Chapter 24: Establishing a personal brand. How Richard Branson has built his personal brand

More on the topic of business chiefs and personal branding…

I didn’t have space in the book version of Brand Journalism to say all that I wanted about personal branding,

If you’d like to think more about this subject, you’ll find further material – on both Branson and other major business players, below these links…


These links take you to the source material for this chapter in the book version of Brand Journalism. They are here to make it as easy as possible for readers of the print edition to refer to sources and further reading and research material. All links were active when the book was researched and published. If you find a boken link, please let me know at

1 Richard Branson, quoted in Wealthy Matters

2 Burston-Marsteller survey on CEOs’ impact on company image

3 Spice For Life magazine on brand image. UPDATE: This link is now dead and no alternative is available.

4 Richard Branson, quoted in Wealthy Matters

5 Six Pixels of Separation on CEOs and social media

6 Virgin Trains story: thank-you to staff

7 Virgin Trains story: official statement for media and others

8 Branson post on climate change

9 Branson post: Watch Kira the dog swimming with wild dolphins.

10 Branson post on losing passport

11 Virgin YouTube video on 35th anniversary of the release of the Sex Pistols’ God Save the Queen, on Virgin records

12 Branson’s Ask Richard feature

13 Branson on LinkedIn*1_*1_%2F20121019130632*5204068115*5why*5aren*5t*5more*5business*5leaders*5online

14 Branson on LinkedIn on: Why aren’t more business leaders online? UPDATE: This link is now dead and no alternative is available.

More on personal branding

Richard Branson’s profile is such that media outlets want to feature him in stories even where Virgin is not the main player. One example: when CNN did a feature on the oil crisis, Branson was a major contributor, even though his renewable fuels initiative was not yet running at full capacity.

“That,” said Spice or Life ( “is CEO branding at its finest. When you are being interviewed about what your next project is, this indicates a high level of awareness and trust in your service. As a result of Branson’s CEO Brand, all relevant stakeholders and potential stakeholders for the company are aware of what Virgin offers and its reputation.”

Example of Branson practising what his personal brand promises

He makes himself available to those he would like to help – and indeed anyone – by inviting questions on Twitter and answering them via YouTube videos. He gives advice in interviews too, such as in this one with Entrepreneur: “LinkedIn, Facebook, Google+ and Twitter all provide opportunities for you to meet and interact with fellow entrepreneurs, experts in the field and innovative newcomers… you’re also going to need a network of peers, so don’t be wary of making friends with your competition”

When Branson invites young entrepreneurs to get in touch he means it  ( NYU student Stacey Ferreira saw a tweet inviting students to meet him for cocktails when he was in Miami. She got in touch to say she was too young for cocktails, but they met anyway, and Brandon funded her start up, MySocialCloud, a secured, online storage site for user logins and password information.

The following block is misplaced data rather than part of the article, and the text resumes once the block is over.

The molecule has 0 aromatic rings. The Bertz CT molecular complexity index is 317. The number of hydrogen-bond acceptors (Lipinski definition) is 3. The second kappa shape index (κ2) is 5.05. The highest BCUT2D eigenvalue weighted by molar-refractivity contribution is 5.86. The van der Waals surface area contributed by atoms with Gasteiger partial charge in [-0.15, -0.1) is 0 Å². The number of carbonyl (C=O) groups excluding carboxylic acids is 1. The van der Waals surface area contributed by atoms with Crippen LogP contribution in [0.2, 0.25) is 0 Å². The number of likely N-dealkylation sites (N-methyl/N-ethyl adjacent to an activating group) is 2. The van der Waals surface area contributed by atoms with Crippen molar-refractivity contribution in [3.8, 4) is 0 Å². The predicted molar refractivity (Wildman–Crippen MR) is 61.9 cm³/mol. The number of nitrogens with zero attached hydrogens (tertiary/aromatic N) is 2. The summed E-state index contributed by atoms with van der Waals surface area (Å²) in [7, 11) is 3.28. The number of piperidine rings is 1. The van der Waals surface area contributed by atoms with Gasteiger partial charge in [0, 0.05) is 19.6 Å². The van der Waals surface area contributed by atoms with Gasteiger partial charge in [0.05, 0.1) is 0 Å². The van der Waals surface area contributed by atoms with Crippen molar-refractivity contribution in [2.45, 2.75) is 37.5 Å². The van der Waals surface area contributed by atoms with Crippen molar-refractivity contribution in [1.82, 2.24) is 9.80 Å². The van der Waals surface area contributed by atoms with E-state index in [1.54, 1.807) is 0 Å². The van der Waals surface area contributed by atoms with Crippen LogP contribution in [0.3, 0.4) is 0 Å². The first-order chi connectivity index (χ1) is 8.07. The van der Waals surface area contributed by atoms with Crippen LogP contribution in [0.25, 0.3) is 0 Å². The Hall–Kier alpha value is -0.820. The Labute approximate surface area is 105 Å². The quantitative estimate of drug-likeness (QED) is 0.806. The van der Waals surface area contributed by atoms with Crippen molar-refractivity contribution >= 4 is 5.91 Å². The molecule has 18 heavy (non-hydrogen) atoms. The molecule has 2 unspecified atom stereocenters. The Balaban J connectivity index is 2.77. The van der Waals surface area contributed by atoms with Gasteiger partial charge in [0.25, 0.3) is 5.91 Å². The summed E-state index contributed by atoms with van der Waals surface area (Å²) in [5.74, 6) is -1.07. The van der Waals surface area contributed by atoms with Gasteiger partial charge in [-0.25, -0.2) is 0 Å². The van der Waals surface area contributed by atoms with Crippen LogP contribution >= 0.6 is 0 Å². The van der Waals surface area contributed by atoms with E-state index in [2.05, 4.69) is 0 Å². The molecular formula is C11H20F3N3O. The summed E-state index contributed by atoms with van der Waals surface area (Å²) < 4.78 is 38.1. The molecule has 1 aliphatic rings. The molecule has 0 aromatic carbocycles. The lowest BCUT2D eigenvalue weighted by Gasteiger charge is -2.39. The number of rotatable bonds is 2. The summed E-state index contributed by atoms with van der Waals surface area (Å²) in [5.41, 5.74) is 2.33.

But many CEOs and other executives haven’t even taken the first step into social media. Six Pixels of Separation reported ( “Less than 30 per cent of the Fortune 500’s top executives have (at least) one profile within a social media channel and the vast majority have none.”

“Here are some of the fascinating data points taken from this survey:

  • 5 of the 19 CEOs on Twitter have never tweeted.
  • 25 of the 38 CEOs on Facebook have less than 100 friends.
  • The only social network that these CEOs outdo the US public on is LinkedIn (129 of the CEOs have profiles vs. 1/5 of Americans).
  • Only 4 CEOs are on Google + (and that includes Larry Page).
  • None are on Pinterest (which has, according to this report, 12 million American users).
  • Only one CEO blogs (Whole Foods’ John Mackey). That blog has not been updated since November 2011 (so does that even count?).”

But should CEOs be busy on social media, or are they legitimately too busy running their companies? The Branson case study would suggest that they can and should, but not everyone agrees.

Scott Monty, social media chief at Ford, posted this comment on the above post: “I’m not so sure that this is a requirement of all CEOs. I mean, how many CEOs do we fault for not picking up the phone and having conversations with customers all day? The responsibilities of CEOs are significant, and their number one priority is to run the business. If there are a number of other employees who are engaging with customers regularly, I don’t think it matters if the CEO is personally tweeting on a regular basis.

“The way we’ve worked it at Ford is that we set up periodic Q&A sessions with our CEO via our corporate Twitter account. That way, people get access but he’s not tied down to an account that has to be managed on a daily basis.

“I’m sure things will work a little bit differently in the future, but trying to balance the multitude of incoming messages, from phone to email, tweets to blog mentions, Facebook comments to the suggestion box and more, is a major challenge.”

I think the fact remains that if you want a personal brand, you need to work to build it.